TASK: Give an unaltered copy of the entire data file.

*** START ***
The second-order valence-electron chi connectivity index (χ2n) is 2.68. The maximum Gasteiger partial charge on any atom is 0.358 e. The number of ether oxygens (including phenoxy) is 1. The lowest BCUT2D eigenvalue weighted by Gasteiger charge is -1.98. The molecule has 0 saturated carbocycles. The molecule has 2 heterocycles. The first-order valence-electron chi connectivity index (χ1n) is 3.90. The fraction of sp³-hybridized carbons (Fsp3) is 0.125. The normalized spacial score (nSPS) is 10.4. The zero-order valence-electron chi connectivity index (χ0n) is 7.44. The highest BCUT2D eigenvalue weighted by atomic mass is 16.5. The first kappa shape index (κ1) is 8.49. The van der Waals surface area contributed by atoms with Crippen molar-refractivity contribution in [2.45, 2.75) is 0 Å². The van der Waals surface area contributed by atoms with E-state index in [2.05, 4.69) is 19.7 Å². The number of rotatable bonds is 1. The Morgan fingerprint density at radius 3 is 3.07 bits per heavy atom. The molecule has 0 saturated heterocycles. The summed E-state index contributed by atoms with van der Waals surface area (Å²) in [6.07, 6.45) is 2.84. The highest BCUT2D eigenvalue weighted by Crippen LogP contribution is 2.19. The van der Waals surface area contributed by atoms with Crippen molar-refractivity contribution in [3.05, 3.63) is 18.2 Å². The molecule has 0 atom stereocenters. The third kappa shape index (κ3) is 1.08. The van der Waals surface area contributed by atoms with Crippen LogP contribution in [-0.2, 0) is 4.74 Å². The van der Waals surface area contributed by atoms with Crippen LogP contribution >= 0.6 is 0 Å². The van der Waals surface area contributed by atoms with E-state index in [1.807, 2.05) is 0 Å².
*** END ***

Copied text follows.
The second-order valence-electron chi connectivity index (χ2n) is 2.68. The maximum Gasteiger partial charge on any atom is 0.358 e. The number of ether oxygens (including phenoxy) is 1. The lowest BCUT2D eigenvalue weighted by Gasteiger charge is -1.98. The molecule has 0 saturated carbocycles. The molecule has 2 heterocycles. The first-order valence-electron chi connectivity index (χ1n) is 3.90. The fraction of sp³-hybridized carbons (Fsp3) is 0.125. The normalized spacial score (nSPS) is 10.4. The zero-order valence-electron chi connectivity index (χ0n) is 7.44. The highest BCUT2D eigenvalue weighted by atomic mass is 16.5. The first kappa shape index (κ1) is 8.49. The van der Waals surface area contributed by atoms with Crippen molar-refractivity contribution in [2.45, 2.75) is 0 Å². The van der Waals surface area contributed by atoms with E-state index in [2.05, 4.69) is 19.7 Å². The number of rotatable bonds is 1. The Morgan fingerprint density at radius 3 is 3.07 bits per heavy atom. The molecule has 0 saturated heterocycles. The summed E-state index contributed by atoms with van der Waals surface area (Å²) in [6.07, 6.45) is 2.84. The highest BCUT2D eigenvalue weighted by Crippen LogP contribution is 2.19. The van der Waals surface area contributed by atoms with Crippen molar-refractivity contribution in [3.05, 3.63) is 18.2 Å². The molecule has 0 atom stereocenters. The third kappa shape index (κ3) is 1.08. The van der Waals surface area contributed by atoms with Crippen LogP contribution in [-0.2, 0) is 4.74 Å². The van der Waals surface area contributed by atoms with Crippen LogP contribution >= 0.6 is 0 Å². The van der Waals surface area contributed by atoms with E-state index in [1.807, 2.05) is 0 Å².